• Tobit 12:12,15 “And so, when you and your daughter-in-law Sarah prayed, I brought a reminder of your prayer before the Holy One; and when you buried the dead, I was likewise present with you…I am Raphael, one of the seven holy angels who present the prayers of the saints and enter into the presence of the glory of the Holy One.”
  • Baruch 3:4:  “O Lord Almighty, God of Israel, hear now the prayer of the dead of Israel and of the sons of those who sinned before thee, who did not heed the voice of the Lord their God, so that calamities have clung to us.”
  • 2 Maccabbees 15:12-16 describes a vision in which two departed saints continue pray for and strengthen the people of Israel:                           “What he saw was this: Onias, who had been high priest, a noble and good man, of modest bearing and gentle manner, one who spoke fittingly and had been trained from childhood in all that belongs to excellence, was praying with outstretched hands for the whole body of the Jews. Then likewise a man appeared, distinguished by his gray hair and dignity, and of marvelous majesty and authority. And Onias spoke, saying, “This is a man who loves the brethren and prays much for the people and the holy city, Jeremiah, the prophet of God.” Jeremiah stretched out his right hand and gave to Judas a golden sword, and as he gave it he addressed him thus: “Take this holy sword, a gift from God, with which you will strike down your adversaries.”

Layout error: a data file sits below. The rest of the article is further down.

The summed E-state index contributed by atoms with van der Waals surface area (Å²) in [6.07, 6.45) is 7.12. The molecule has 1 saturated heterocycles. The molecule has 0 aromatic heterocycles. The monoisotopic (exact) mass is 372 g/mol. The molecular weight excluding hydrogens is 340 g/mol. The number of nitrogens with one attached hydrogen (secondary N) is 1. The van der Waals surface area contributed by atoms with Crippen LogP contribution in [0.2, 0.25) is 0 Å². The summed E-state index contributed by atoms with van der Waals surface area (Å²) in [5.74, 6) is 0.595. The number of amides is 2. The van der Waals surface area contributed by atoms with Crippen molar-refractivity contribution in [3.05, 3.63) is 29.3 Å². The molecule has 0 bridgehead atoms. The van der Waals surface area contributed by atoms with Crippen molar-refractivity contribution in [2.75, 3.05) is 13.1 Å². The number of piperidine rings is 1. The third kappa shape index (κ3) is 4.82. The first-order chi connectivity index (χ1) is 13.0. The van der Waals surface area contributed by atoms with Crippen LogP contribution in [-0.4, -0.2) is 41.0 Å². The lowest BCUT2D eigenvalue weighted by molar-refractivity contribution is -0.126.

The Communion of Saints / Intercession of Saints and Angels in Early Church Writings

Hermas                                                                                                                             “[The Shepherd said:] ‘But those who are weak and slothful in prayer, hesitate to ask anything from the Lord; but the Lord is full of compassion, and gives without fail to all who ask him. But you, [Hermas,] having been strengthened by the holy angel [you saw], and having obtained from him such intercession, and not being slothful, why do not you ask of the Lord understanding, and receive it from him?’” -(The Shepherd 3:5:4 [A.D. 80]).